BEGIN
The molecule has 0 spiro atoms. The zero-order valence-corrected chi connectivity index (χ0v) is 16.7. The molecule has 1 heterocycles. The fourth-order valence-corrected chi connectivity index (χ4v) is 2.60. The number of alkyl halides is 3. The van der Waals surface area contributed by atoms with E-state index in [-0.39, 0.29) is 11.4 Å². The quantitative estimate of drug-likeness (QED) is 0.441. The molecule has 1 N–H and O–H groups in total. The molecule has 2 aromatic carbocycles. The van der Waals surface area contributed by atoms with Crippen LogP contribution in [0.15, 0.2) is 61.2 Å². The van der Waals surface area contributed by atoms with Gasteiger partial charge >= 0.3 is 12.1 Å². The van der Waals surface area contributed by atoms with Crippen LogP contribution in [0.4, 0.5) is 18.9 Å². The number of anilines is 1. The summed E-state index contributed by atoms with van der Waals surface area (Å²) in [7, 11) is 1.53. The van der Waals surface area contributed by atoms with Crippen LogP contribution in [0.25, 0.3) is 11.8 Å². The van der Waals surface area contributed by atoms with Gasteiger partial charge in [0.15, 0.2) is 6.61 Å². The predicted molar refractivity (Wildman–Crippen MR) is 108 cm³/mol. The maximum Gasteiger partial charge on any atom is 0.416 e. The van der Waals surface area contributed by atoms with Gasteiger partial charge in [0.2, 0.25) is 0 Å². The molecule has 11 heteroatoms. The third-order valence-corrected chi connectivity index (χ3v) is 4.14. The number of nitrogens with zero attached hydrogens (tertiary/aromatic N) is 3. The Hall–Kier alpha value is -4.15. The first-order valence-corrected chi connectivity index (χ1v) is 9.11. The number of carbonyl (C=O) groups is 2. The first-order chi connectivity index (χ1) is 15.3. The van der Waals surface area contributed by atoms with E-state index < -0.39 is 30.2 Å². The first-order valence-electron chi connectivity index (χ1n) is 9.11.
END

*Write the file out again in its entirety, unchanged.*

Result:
The molecule has 0 spiro atoms. The zero-order valence-corrected chi connectivity index (χ0v) is 16.7. The molecule has 1 heterocycles. The fourth-order valence-corrected chi connectivity index (χ4v) is 2.60. The number of alkyl halides is 3. The van der Waals surface area contributed by atoms with E-state index in [-0.39, 0.29) is 11.4 Å². The quantitative estimate of drug-likeness (QED) is 0.441. The molecule has 1 N–H and O–H groups in total. The molecule has 2 aromatic carbocycles. The van der Waals surface area contributed by atoms with Crippen LogP contribution in [0.15, 0.2) is 61.2 Å². The van der Waals surface area contributed by atoms with Gasteiger partial charge >= 0.3 is 12.1 Å². The van der Waals surface area contributed by atoms with Crippen LogP contribution in [0.4, 0.5) is 18.9 Å². The number of anilines is 1. The summed E-state index contributed by atoms with van der Waals surface area (Å²) in [7, 11) is 1.53. The van der Waals surface area contributed by atoms with Crippen LogP contribution in [0.25, 0.3) is 11.8 Å². The van der Waals surface area contributed by atoms with Gasteiger partial charge in [0.15, 0.2) is 6.61 Å². The predicted molar refractivity (Wildman–Crippen MR) is 108 cm³/mol. The maximum Gasteiger partial charge on any atom is 0.416 e. The van der Waals surface area contributed by atoms with Gasteiger partial charge in [0.2, 0.25) is 0 Å². The molecule has 11 heteroatoms. The third-order valence-corrected chi connectivity index (χ3v) is 4.14. The number of nitrogens with zero attached hydrogens (tertiary/aromatic N) is 3. The Hall–Kier alpha value is -4.15. The first-order valence-corrected chi connectivity index (χ1v) is 9.11. The number of carbonyl (C=O) groups is 2. The first-order chi connectivity index (χ1) is 15.3. The van der Waals surface area contributed by atoms with E-state index < -0.39 is 30.2 Å². The first-order valence-electron chi connectivity index (χ1n) is 9.11.